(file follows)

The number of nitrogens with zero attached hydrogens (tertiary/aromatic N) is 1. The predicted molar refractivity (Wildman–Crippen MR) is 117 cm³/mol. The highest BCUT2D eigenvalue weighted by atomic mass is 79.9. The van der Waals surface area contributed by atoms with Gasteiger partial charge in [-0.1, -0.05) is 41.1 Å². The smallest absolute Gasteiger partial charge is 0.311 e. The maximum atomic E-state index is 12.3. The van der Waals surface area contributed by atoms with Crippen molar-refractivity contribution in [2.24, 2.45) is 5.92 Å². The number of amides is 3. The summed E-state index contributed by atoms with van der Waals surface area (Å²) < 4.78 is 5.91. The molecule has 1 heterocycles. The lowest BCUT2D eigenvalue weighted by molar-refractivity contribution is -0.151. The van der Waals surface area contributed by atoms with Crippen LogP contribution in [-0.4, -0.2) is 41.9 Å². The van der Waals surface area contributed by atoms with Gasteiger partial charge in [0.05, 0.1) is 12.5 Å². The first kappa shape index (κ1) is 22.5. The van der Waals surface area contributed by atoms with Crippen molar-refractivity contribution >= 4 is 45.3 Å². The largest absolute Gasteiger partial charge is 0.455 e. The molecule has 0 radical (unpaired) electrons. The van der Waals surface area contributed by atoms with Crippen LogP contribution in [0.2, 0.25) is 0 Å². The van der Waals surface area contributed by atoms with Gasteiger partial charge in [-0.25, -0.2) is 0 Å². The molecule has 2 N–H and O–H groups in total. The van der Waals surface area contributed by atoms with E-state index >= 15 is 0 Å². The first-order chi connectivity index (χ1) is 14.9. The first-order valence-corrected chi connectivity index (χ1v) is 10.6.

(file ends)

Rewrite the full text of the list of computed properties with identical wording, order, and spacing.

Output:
The number of nitrogens with zero attached hydrogens (tertiary/aromatic N) is 1. The predicted molar refractivity (Wildman–Crippen MR) is 117 cm³/mol. The highest BCUT2D eigenvalue weighted by atomic mass is 79.9. The van der Waals surface area contributed by atoms with Gasteiger partial charge in [-0.1, -0.05) is 41.1 Å². The smallest absolute Gasteiger partial charge is 0.311 e. The maximum atomic E-state index is 12.3. The van der Waals surface area contributed by atoms with Crippen molar-refractivity contribution in [2.24, 2.45) is 5.92 Å². The number of amides is 3. The summed E-state index contributed by atoms with van der Waals surface area (Å²) < 4.78 is 5.91. The molecule has 1 heterocycles. The lowest BCUT2D eigenvalue weighted by molar-refractivity contribution is -0.151. The van der Waals surface area contributed by atoms with Crippen LogP contribution in [-0.4, -0.2) is 41.9 Å². The van der Waals surface area contributed by atoms with Gasteiger partial charge in [0.05, 0.1) is 12.5 Å². The first kappa shape index (κ1) is 22.5. The van der Waals surface area contributed by atoms with Crippen molar-refractivity contribution >= 4 is 45.3 Å². The largest absolute Gasteiger partial charge is 0.455 e. The molecule has 0 radical (unpaired) electrons. The van der Waals surface area contributed by atoms with Crippen LogP contribution in [0.2, 0.25) is 0 Å². The van der Waals surface area contributed by atoms with Gasteiger partial charge in [-0.25, -0.2) is 0 Å². The molecule has 2 N–H and O–H groups in total. The van der Waals surface area contributed by atoms with E-state index >= 15 is 0 Å². The first-order chi connectivity index (χ1) is 14.9. The first-order valence-corrected chi connectivity index (χ1v) is 10.6.